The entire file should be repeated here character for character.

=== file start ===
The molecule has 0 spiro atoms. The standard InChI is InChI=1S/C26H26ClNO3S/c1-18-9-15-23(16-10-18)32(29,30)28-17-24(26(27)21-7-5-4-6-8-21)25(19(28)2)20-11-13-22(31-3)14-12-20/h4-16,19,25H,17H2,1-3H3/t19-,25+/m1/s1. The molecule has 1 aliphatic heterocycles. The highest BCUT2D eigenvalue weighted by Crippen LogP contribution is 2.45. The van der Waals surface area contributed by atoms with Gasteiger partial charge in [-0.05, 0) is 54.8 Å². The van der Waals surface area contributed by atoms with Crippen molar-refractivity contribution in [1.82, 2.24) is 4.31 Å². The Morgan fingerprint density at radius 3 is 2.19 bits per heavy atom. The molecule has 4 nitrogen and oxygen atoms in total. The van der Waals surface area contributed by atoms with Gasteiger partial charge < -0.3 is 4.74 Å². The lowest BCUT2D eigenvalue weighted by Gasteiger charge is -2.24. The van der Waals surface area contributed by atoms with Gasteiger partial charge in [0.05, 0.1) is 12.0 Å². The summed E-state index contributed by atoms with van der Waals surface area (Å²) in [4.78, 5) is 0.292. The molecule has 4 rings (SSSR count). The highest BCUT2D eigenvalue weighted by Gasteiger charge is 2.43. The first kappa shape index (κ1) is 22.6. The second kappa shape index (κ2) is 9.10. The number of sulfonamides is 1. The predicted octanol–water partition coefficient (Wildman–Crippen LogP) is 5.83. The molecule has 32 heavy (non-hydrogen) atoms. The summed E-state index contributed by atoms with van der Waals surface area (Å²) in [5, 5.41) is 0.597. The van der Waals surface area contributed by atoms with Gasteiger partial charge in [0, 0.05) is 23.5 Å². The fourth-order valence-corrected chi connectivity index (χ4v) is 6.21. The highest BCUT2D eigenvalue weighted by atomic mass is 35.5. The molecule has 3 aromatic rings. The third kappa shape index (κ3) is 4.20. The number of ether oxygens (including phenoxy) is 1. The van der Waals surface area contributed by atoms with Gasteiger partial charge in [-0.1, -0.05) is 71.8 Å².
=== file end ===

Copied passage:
The molecule has 0 spiro atoms. The standard InChI is InChI=1S/C26H26ClNO3S/c1-18-9-15-23(16-10-18)32(29,30)28-17-24(26(27)21-7-5-4-6-8-21)25(19(28)2)20-11-13-22(31-3)14-12-20/h4-16,19,25H,17H2,1-3H3/t19-,25+/m1/s1. The molecule has 1 aliphatic heterocycles. The highest BCUT2D eigenvalue weighted by Crippen LogP contribution is 2.45. The van der Waals surface area contributed by atoms with Gasteiger partial charge in [-0.05, 0) is 54.8 Å². The van der Waals surface area contributed by atoms with Crippen molar-refractivity contribution in [1.82, 2.24) is 4.31 Å². The Morgan fingerprint density at radius 3 is 2.19 bits per heavy atom. The molecule has 4 nitrogen and oxygen atoms in total. The van der Waals surface area contributed by atoms with Gasteiger partial charge < -0.3 is 4.74 Å². The lowest BCUT2D eigenvalue weighted by Gasteiger charge is -2.24. The van der Waals surface area contributed by atoms with Gasteiger partial charge in [0.05, 0.1) is 12.0 Å². The summed E-state index contributed by atoms with van der Waals surface area (Å²) in [4.78, 5) is 0.292. The molecule has 4 rings (SSSR count). The highest BCUT2D eigenvalue weighted by Gasteiger charge is 2.43. The first kappa shape index (κ1) is 22.6. The second kappa shape index (κ2) is 9.10. The number of sulfonamides is 1. The predicted octanol–water partition coefficient (Wildman–Crippen LogP) is 5.83. The molecule has 32 heavy (non-hydrogen) atoms. The summed E-state index contributed by atoms with van der Waals surface area (Å²) in [5, 5.41) is 0.597. The van der Waals surface area contributed by atoms with Gasteiger partial charge in [0, 0.05) is 23.5 Å². The fourth-order valence-corrected chi connectivity index (χ4v) is 6.21. The highest BCUT2D eigenvalue weighted by atomic mass is 35.5. The molecule has 3 aromatic rings. The third kappa shape index (κ3) is 4.20. The number of ether oxygens (including phenoxy) is 1. The van der Waals surface area contributed by atoms with Gasteiger partial charge in [-0.1, -0.05) is 71.8 Å².